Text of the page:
Revolutionaries
Grades 9–12
Paperback
In the early 1770s, the men who invented America were living quiet, provincial lives in the rustic backwaters of the New World, devoted primarily to family, craft, and the private pursuit of wealth and happiness. None set out to become "revolutionary" by ambition, but when events in Boston escalated, they found themselves thrust into a crisis that moved, in a matter of months, from protest to war. In this remarkable book, the historian Jack Rakove shows how the private lives of these men were suddenly transformed into public careers—how Washington became a strategist, Franklin a pioneering cultural diplomat, Madison a sophisticated constitutional thinker, and Hamilton a brilliant policymaker. Rakove shakes off accepted notions of these men as godlike visionaries, focusing instead on the evolution of their ideas and the crystallizing of their purpose. In Revolutionaries, we see the founders before they were fully formed leaders, as individuals whose lives were radically altered by the explosive events of the mid-1770s. They were ordinary men who became extraordinary—a transformation that finally has the literary treatment it deserves. Spanning the two crucial decades of the country’s birth, from 1773 to 1792, Revolutionaries uses little-known stories of these famous (and not so famous) men to capture—in a way no single biography ever could—the intensely creative period of the republic’s founding. From the Boston Tea Party to the First Continental Congress, from Trenton to Valley Forge, from the ratification of the Constitution to the disputes that led to our two-party system, Rakove explores the competing views of politics, war, diplomacy, and society that shaped our nation. Thoughtful, clear-minded, and persuasive, Revolutionaries is a majestic blend of narrative and intellectual history, one of those rare books that makes us think afresh about how the country came to be, and why the idea of America endures.
9780547521879
$16.95
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Third Rail
Paperback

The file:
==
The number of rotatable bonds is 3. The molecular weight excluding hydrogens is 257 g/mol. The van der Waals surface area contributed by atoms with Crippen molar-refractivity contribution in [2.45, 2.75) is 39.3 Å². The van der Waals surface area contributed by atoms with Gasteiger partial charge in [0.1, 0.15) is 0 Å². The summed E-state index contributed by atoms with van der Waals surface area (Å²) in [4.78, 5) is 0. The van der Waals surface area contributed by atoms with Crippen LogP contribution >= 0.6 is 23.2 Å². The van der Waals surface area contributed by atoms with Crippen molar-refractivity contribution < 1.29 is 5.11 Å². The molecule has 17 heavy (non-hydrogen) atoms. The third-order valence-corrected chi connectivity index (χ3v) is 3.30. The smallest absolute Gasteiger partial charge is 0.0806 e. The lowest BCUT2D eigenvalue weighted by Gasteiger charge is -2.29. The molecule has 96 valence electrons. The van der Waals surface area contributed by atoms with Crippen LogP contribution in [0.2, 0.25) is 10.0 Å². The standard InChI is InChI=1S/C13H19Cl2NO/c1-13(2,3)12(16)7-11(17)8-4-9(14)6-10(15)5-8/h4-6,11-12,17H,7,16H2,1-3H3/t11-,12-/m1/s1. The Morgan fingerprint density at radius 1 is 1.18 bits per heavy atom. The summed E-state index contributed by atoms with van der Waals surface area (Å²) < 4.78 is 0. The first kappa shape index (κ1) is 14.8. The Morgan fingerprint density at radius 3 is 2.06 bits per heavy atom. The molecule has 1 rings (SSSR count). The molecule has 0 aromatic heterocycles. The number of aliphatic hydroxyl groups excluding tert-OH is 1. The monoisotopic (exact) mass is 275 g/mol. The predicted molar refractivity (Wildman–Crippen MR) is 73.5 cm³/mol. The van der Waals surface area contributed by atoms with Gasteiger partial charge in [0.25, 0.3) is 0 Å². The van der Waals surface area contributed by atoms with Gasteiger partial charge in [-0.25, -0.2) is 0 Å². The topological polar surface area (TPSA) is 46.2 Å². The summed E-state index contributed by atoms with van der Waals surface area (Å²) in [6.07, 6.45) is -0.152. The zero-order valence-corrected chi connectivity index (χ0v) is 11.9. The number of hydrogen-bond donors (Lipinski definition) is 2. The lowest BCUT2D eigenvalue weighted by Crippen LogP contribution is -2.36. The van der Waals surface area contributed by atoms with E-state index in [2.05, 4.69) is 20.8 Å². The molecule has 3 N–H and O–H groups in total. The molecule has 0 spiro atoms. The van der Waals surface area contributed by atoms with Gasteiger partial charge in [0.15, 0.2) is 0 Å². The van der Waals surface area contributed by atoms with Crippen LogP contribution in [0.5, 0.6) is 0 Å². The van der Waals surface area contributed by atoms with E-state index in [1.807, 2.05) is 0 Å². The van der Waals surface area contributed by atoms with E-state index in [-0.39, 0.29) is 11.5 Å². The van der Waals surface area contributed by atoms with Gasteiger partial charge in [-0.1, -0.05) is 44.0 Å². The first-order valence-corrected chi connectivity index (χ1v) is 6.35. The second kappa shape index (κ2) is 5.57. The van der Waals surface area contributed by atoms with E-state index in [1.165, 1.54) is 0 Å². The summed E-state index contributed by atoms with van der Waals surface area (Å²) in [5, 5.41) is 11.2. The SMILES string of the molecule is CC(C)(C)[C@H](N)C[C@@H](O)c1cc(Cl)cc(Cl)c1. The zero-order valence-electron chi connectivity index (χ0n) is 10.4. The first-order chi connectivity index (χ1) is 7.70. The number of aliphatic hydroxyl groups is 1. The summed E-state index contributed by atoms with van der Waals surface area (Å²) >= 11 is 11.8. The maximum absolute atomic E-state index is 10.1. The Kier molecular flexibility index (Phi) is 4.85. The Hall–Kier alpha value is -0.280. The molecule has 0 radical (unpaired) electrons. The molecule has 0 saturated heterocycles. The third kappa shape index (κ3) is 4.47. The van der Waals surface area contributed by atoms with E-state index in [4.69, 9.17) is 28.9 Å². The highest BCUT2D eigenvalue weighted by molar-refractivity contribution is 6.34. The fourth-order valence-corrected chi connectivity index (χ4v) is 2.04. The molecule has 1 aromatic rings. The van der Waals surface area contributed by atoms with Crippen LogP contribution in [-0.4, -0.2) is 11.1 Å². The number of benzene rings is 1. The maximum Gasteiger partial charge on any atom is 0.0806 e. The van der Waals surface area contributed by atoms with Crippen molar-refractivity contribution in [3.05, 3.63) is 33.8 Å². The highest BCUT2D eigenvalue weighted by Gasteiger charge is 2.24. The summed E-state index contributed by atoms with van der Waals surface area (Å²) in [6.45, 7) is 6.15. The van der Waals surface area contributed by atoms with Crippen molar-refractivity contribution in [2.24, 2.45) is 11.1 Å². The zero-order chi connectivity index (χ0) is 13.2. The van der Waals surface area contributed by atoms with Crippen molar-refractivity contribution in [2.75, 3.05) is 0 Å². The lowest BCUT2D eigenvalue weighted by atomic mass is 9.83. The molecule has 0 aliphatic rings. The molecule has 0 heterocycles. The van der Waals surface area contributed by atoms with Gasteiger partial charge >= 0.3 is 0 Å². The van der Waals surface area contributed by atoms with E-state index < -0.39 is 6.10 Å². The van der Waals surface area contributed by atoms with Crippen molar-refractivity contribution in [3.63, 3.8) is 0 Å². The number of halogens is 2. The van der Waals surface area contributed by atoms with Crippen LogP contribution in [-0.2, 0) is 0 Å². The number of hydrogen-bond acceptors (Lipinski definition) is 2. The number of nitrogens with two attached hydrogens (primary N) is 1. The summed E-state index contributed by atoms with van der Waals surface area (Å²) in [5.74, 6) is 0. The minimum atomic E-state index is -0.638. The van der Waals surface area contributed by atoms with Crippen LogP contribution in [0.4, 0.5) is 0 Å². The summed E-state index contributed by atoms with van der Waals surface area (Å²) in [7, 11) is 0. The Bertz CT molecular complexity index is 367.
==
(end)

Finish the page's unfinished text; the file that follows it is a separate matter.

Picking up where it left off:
Third Rail gets off to a ripping start and never lets off the gas. Rory Flynn is a suspense writer to watch.”—Jess Walter, author of the best-selling Beautiful Ruins     Harvard-educated Eddy Harkness was a rising star in an elite Boston Police Department narcotics unit—until he was blamed for the death of a Red Sox fan in the chaotic aftermath of a World Series win. Scapegoated and exiled, Harkness now empties parking meters in the sleepy town of Nagog while struggling to clear his name.     Then one night his police-issued Glock disappears. Unable to report the theft, he starts a secret search—just as a string of fatal accidents leads him to uncover a dangerous new smart drug, Third Rail. With only a plastic gun to protect him, Harkness begins a high-stakes investigation that leads him into the top levels of Boston’s power base, where politicians and criminals intertwine to deadly effect.     “Glows with the kind of sawdust-dry humor regarding Beantown, cops, and the darkest of urban underbellies that you might find at 3 a.m. in the back booth of a backstreet bar . . . With its gaggle of crazy-yet-riveting characters, its spare approach, and its unflagging action, Third Rail, the first in a promised series of Eddy Harkness novels, adds yet another striking feather to [Flynn’s] impressively crowded cap.” —Boston Globe     “Terrific debut . . . impressive economy and stylish, sophisticated prose . . . Readers will want to see more of Flynn’s gritty Boston—and Eddy Harkness.”—Publishers Weekly, starred review
9780544483927
$14.95
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